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Thread: GFCI Protection

  1. #1
    Join Date
    Nov 2007

    Question GFCI Protection

    I know that in a residential application, an exterior outlet used for snow melting or de-icing equipment does not need to be GFCI protected if it is not readily accessible. Would this also pertain to a building such as a firehouse?

  2. #2
    Join Date
    Aug 2007
    Denver, CO

    Default Re: GFCI Protection


    See 210.8 (B) Exception #1.

    Just did that as a matter of fact. Bought Raychem Wetguard from Grainger. MAN-O-MAN is that stuff expensive!

    Oh, BTW, I see you signed up at EKR........... right on........

  3. #3
    Join Date
    Jan 2008

    Default Re: GFCI Protection

    You must remember that the exception in 210.8 is for ice melting equipment only and nothing else, and you must check local state and city codes that could over ride this exception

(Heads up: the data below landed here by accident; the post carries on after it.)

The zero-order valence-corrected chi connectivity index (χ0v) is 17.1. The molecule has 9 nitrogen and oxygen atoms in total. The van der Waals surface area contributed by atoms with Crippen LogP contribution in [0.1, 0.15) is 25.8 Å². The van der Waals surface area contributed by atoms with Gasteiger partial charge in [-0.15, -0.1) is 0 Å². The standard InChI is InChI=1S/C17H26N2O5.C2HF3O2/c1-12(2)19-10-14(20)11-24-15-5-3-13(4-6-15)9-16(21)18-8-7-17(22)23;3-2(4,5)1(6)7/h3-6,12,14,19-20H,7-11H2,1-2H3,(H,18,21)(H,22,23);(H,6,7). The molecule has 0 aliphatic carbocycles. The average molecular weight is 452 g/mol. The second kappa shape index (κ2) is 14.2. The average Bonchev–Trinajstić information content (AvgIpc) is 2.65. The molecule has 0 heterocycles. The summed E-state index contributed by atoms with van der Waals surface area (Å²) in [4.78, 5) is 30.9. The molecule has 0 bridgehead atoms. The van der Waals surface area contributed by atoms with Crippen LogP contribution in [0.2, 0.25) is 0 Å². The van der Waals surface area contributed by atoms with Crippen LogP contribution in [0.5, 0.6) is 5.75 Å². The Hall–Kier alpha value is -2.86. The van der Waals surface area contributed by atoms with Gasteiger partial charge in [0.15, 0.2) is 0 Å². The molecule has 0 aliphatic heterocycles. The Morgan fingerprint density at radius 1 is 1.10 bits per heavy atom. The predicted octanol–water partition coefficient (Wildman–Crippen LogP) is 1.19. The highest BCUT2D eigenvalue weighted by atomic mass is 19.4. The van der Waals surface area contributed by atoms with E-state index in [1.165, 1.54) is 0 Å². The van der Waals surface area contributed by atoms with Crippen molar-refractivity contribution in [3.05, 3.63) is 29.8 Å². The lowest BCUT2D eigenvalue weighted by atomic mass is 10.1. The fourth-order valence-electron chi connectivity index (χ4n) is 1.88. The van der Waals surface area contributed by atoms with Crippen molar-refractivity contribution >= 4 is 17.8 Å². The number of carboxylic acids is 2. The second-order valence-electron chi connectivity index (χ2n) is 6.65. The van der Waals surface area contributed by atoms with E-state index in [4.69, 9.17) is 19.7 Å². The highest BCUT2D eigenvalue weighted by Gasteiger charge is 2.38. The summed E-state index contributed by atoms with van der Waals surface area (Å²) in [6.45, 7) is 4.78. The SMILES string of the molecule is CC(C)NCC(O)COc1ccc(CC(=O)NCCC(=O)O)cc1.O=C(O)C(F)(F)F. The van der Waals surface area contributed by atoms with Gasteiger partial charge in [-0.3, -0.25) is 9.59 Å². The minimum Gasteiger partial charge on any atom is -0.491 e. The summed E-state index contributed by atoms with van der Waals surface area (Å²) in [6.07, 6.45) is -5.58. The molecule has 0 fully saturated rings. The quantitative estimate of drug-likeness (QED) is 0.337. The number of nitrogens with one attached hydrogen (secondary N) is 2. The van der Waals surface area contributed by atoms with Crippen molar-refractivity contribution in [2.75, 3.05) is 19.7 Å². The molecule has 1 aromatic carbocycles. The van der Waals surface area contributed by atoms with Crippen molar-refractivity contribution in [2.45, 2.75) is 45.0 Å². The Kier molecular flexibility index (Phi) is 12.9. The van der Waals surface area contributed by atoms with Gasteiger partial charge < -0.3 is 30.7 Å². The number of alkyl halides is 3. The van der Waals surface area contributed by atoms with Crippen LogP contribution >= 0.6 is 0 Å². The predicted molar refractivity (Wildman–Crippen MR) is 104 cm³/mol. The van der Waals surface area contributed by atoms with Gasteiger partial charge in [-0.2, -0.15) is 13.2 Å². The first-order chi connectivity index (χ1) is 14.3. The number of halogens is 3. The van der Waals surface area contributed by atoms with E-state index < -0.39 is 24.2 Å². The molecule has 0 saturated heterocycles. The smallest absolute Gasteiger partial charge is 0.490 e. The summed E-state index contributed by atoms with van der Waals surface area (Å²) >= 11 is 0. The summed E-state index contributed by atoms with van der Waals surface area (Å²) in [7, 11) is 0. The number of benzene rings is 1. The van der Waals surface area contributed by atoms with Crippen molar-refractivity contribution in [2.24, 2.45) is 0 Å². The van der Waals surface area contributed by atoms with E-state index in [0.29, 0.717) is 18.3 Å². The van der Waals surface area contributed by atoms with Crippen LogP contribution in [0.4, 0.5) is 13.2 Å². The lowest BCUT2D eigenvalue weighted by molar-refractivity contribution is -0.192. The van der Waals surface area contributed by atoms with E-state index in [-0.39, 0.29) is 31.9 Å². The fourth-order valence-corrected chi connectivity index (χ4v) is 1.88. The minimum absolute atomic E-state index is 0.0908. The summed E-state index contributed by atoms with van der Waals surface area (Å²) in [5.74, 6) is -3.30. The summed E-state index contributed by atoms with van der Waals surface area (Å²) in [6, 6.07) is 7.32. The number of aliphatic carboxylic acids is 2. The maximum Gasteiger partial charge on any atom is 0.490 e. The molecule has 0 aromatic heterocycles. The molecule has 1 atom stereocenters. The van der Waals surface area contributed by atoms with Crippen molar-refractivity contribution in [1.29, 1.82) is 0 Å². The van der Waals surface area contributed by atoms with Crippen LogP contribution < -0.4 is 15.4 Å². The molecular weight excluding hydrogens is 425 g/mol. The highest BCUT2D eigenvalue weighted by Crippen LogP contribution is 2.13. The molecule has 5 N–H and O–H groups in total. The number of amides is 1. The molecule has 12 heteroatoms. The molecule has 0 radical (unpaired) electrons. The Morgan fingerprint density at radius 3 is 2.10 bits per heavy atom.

4. #4
    Join Date
    Jan 2008

    Default Re: GFCI Protection

    Though I'm not familiar with using this kind of equipment(not much use for it here in S.C.), I fail to see where NOT using GFCI, even if it's not code-required, would be anything but a small cost advantage. GFCI would certainly be a safety factor I'd want if it were a feasible option. Safety should always be the first consideration in any project, electrical or otherwise.


  5. #5

    Smile Re: GFCI Protection

    I am no master electrican, but safety seems to be the issue here, and for an outdoor application i believe the best course would be a regular or gfci outlet, but the propper fix would be A.F.C.I breaker on that (dedicated) circuit...seems to work for me in my out buildings...just a thought

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